No hypothesis of saccular aneurysm formation and rupture has been uniformly accepted and the pathogenesis of aneurysms remains uncertain. The main controversy is whether they are congenital or acquired lesions and to what extent environmental factors influence development. The congenital argument suggests that there is a genetic pre-disposition to the development of medial wall or internal elastic lamina defects, supported by the high frequency of multiple aneurysms, familial tendency and their association with AVMs and inherited diseases. The degenerative theory describes an acquired defect in the arterial wall as a result of hemodynamic shear forces, supported by the increasing frequency of aneurysms seen with age, hypertension, smoking and atherosclerosis. They also commonly develop at bifurcations or on high-flow feeding vessels of AVMs, where vascular stresses are maximal.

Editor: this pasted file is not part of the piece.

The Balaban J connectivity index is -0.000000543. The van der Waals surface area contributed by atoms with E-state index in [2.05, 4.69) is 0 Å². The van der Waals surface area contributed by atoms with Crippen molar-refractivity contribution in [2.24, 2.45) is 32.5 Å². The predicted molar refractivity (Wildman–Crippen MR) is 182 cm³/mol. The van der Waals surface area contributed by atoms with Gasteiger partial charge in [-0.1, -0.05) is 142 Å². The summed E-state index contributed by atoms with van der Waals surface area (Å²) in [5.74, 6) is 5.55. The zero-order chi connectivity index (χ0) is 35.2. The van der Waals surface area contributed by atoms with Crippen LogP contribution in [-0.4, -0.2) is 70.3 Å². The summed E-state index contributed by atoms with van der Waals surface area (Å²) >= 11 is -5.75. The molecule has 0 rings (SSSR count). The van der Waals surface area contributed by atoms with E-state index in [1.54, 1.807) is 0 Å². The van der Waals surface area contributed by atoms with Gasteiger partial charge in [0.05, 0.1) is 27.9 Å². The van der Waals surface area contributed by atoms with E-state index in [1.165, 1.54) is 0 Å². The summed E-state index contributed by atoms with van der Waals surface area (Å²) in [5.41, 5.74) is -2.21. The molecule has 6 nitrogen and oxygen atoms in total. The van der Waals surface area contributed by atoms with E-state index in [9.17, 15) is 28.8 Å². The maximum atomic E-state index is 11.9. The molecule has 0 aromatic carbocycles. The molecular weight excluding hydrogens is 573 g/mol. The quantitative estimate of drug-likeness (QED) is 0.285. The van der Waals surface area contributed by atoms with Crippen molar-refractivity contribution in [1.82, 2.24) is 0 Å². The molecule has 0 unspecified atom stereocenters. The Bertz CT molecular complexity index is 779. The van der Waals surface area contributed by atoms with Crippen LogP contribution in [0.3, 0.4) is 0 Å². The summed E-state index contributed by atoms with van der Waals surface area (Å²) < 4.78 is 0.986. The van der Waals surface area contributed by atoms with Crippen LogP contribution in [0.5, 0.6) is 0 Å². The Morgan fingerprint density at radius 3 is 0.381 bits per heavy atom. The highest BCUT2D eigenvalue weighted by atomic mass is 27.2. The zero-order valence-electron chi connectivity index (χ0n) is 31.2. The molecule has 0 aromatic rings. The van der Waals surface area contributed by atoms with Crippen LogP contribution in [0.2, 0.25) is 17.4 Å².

Aneurysm formation is probably a multifac-torial process in which a genetic pre-disposition combines with secondary risk factors to create the lesion. Identification of those factors contributing to this process can focus future screening strategies and enhance screening yield.
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Your heart pumps blood throughout your body using a network of tubing called arteries and capillaries which return the blood back to your heart via your veins. Blood pressure is the force of the blood pushing against the walls of your arteries as your heart beats.Learn more...